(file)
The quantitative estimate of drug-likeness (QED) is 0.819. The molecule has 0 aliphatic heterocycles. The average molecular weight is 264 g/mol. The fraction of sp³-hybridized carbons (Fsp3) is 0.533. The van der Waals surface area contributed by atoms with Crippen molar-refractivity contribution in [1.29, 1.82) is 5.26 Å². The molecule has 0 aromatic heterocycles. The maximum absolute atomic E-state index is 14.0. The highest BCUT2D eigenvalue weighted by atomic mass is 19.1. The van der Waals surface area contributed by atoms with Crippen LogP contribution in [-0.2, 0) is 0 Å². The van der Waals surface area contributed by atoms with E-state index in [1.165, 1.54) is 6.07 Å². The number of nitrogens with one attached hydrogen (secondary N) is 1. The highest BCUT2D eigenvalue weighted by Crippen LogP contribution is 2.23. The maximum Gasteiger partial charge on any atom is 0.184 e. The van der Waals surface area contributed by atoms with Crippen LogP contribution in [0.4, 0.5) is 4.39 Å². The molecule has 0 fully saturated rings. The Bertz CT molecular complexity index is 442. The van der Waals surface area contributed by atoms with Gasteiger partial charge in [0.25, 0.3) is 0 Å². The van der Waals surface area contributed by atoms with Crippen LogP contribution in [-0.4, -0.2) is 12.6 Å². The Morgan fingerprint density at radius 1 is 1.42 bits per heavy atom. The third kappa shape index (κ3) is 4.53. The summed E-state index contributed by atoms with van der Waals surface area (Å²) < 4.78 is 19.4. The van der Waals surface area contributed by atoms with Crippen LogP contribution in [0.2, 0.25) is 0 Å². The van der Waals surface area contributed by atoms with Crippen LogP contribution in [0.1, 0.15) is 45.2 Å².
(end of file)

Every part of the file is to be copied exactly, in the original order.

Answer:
The quantitative estimate of drug-likeness (QED) is 0.819. The molecule has 0 aliphatic heterocycles. The average molecular weight is 264 g/mol. The fraction of sp³-hybridized carbons (Fsp3) is 0.533. The van der Waals surface area contributed by atoms with Crippen molar-refractivity contribution in [1.29, 1.82) is 5.26 Å². The molecule has 0 aromatic heterocycles. The maximum absolute atomic E-state index is 14.0. The highest BCUT2D eigenvalue weighted by atomic mass is 19.1. The van der Waals surface area contributed by atoms with Crippen LogP contribution in [-0.2, 0) is 0 Å². The van der Waals surface area contributed by atoms with E-state index in [1.165, 1.54) is 6.07 Å². The number of nitrogens with one attached hydrogen (secondary N) is 1. The highest BCUT2D eigenvalue weighted by Crippen LogP contribution is 2.23. The maximum Gasteiger partial charge on any atom is 0.184 e. The van der Waals surface area contributed by atoms with Crippen LogP contribution in [0.4, 0.5) is 4.39 Å². The molecule has 0 fully saturated rings. The Bertz CT molecular complexity index is 442. The van der Waals surface area contributed by atoms with Gasteiger partial charge in [0.25, 0.3) is 0 Å². The van der Waals surface area contributed by atoms with Crippen LogP contribution in [-0.4, -0.2) is 12.6 Å². The Morgan fingerprint density at radius 1 is 1.42 bits per heavy atom. The third kappa shape index (κ3) is 4.53. The summed E-state index contributed by atoms with van der Waals surface area (Å²) < 4.78 is 19.4. The van der Waals surface area contributed by atoms with Crippen LogP contribution in [0.2, 0.25) is 0 Å². The van der Waals surface area contributed by atoms with Crippen LogP contribution in [0.1, 0.15) is 45.2 Å².